Letter to the Editor: Additional benefits of robotic pool cleaners — reduced water consumption and chemical use
As Pool+Spa published early in 2016 (‘Pool cleaners and energy use’), an independent electricity company, PG&E, undertook an analysis to compare the energy consumption of different types of pool cleaners over the course of the year. Needless to say, robotic pool cleaners consumed much less energy, being 65% more efficient to run than the next best option of manual cleaning (excluding labour costs) and a whopping 93% more efficient than the least efficient option of booster (pressure) pump cleaning.
Apart from energy efficiency gains, there are many other benefits of using robotic pools cleaners that also reduce the operating costs and the hassle of maintaining a swimming pool. Putting aside the excellent cleaning results for one moment, a good quality robotic pool cleaner will also deliver savings in other areas such as reducing water consumption and lowering the need for chemical use to balance water.
Much like all pool cleaners before PG&E undertook their pioneering pool cleaner energy consumption study, there is no official or standardised measurement for water saving and reduced chemical usage. Perhaps this is because all pools vary to some degree in the vagaries of operating costs and maintenance required. However, it is still possible to conduct some investigation to reach conclusions about other savings.
Let’s break it down and analyse the two factors: reduced water consumption and reduced chemical usage attributed to using a robotic pool cleaner. Keeping in mind that all pools do vary to some degree, let’s focus on the principles of operation and maintenance to open a conversation about best practice to find a way the industry can standardise measurement and calculation of savings achieved.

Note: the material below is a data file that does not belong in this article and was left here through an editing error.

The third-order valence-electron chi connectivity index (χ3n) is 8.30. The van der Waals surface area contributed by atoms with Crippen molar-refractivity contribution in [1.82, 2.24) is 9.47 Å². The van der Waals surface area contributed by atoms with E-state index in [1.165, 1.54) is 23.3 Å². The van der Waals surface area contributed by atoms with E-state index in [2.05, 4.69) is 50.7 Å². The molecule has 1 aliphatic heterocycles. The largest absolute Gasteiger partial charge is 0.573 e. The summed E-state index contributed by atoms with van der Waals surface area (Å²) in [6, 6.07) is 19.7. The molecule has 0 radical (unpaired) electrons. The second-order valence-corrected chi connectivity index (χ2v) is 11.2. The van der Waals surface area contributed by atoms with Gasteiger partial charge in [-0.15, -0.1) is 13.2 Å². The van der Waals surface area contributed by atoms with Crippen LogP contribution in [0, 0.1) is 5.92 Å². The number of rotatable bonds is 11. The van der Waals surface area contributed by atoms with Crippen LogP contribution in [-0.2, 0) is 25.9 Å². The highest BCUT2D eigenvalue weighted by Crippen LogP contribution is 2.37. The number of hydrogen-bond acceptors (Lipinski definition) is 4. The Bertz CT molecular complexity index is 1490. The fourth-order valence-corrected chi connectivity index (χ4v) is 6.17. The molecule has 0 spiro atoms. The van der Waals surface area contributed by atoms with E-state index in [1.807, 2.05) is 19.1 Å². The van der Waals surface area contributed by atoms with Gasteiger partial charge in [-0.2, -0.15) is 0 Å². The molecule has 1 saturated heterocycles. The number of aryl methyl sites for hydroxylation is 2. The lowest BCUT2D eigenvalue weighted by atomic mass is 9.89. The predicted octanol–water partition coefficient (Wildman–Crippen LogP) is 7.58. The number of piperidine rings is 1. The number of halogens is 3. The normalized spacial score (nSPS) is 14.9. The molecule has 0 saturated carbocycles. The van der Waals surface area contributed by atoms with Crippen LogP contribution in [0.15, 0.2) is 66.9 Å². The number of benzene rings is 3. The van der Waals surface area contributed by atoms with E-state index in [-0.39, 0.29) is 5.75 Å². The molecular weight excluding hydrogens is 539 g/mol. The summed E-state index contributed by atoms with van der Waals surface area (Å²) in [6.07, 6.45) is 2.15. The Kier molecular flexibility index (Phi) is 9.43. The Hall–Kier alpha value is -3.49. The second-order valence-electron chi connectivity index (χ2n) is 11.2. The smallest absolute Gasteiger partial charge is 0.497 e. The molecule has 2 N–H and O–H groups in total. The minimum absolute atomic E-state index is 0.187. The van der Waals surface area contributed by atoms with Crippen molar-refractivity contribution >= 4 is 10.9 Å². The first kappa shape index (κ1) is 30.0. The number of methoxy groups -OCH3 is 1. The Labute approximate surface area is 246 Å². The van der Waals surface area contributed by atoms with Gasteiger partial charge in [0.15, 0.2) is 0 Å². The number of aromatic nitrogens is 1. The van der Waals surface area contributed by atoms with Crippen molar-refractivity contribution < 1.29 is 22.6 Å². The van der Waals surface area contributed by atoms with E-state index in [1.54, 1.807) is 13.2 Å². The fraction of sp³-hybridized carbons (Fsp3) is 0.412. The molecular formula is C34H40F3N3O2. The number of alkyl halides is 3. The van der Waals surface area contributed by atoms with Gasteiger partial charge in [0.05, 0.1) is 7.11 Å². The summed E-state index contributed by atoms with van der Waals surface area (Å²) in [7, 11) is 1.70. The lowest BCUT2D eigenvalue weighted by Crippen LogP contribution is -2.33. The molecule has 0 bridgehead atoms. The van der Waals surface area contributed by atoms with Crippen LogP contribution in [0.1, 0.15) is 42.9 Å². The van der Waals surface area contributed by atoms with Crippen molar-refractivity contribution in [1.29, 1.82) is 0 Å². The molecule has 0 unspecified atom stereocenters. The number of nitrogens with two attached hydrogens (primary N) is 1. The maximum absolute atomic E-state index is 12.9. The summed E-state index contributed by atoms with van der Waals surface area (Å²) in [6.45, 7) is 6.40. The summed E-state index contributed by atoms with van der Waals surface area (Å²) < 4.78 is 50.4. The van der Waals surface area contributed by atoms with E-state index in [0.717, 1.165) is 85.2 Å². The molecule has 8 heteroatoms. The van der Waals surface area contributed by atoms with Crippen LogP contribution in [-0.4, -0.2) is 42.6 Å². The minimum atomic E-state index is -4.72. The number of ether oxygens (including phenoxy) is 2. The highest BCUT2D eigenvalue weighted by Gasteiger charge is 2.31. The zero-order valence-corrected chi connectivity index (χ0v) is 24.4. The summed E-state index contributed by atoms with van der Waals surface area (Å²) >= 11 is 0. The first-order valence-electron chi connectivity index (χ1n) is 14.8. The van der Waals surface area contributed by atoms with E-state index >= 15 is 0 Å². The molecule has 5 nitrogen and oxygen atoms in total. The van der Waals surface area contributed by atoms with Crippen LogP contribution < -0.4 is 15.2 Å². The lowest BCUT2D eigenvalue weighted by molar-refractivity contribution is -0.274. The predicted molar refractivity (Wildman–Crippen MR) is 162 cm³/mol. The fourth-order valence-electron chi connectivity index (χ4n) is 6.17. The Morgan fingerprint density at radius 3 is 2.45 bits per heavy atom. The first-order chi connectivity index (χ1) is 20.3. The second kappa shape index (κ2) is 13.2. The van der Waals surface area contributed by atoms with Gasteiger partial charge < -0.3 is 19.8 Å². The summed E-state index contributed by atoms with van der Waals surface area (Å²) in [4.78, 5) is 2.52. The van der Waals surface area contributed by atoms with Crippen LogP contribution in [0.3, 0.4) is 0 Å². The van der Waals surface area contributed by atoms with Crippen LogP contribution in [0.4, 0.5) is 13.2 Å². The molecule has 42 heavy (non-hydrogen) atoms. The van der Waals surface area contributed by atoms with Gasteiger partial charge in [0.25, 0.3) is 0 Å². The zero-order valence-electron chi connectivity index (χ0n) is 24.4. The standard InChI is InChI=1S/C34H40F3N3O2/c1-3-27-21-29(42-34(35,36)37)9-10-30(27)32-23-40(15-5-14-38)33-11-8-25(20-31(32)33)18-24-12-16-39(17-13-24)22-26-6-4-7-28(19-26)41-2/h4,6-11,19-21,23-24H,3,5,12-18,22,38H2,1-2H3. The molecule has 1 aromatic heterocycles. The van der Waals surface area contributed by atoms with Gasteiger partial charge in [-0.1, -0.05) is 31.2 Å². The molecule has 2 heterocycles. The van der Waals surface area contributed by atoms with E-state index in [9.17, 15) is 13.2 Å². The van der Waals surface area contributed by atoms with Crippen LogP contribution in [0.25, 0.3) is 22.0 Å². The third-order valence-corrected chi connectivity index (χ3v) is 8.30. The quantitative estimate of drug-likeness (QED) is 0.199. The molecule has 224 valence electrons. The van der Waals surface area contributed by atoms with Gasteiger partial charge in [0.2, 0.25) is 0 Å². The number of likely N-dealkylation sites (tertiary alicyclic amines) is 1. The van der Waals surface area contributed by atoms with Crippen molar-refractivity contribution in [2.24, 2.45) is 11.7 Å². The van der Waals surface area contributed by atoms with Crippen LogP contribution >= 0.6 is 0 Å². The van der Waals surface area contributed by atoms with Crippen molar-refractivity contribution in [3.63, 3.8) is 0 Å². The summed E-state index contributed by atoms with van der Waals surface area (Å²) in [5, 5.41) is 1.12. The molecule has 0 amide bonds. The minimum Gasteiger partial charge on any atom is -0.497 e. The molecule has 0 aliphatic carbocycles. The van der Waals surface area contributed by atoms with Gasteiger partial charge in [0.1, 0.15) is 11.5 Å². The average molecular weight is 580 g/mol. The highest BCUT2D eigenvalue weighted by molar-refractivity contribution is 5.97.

Robotic pool cleaners reduce water consumption
Reduced water consumption is achieved as robotic pool cleaners collect dirt and debris independently from the pool’s main water filtration system. Everything collected by the robot is stored in the cleaner’s internal filters and is removed from the pool system with the robot at the end of each cleaning cycle or when the canister is full.
Compare this to the popular suction pool cleaner still currently used by most pools in Australia. Suction cleaners deliver all dirt and debris directly to the pool’s main filtration system with the larger debris caught in the skimmer box basket. The smaller debris remains in the pool filter (and the pool system) building up until the pressure reaches the point where backwashing is required. Suction cleaners, when continually connected, can spend eight hours each day delivering debris to the main pool filter.
A view may be that for every two backwashes, where a robotic pool cleaner is used, there would be an extra backwash required for a pool where a suction cleaner is used. Based on this, using a robotic cleaner may save you 33% or more of your backwash water, which adds up quickly over time.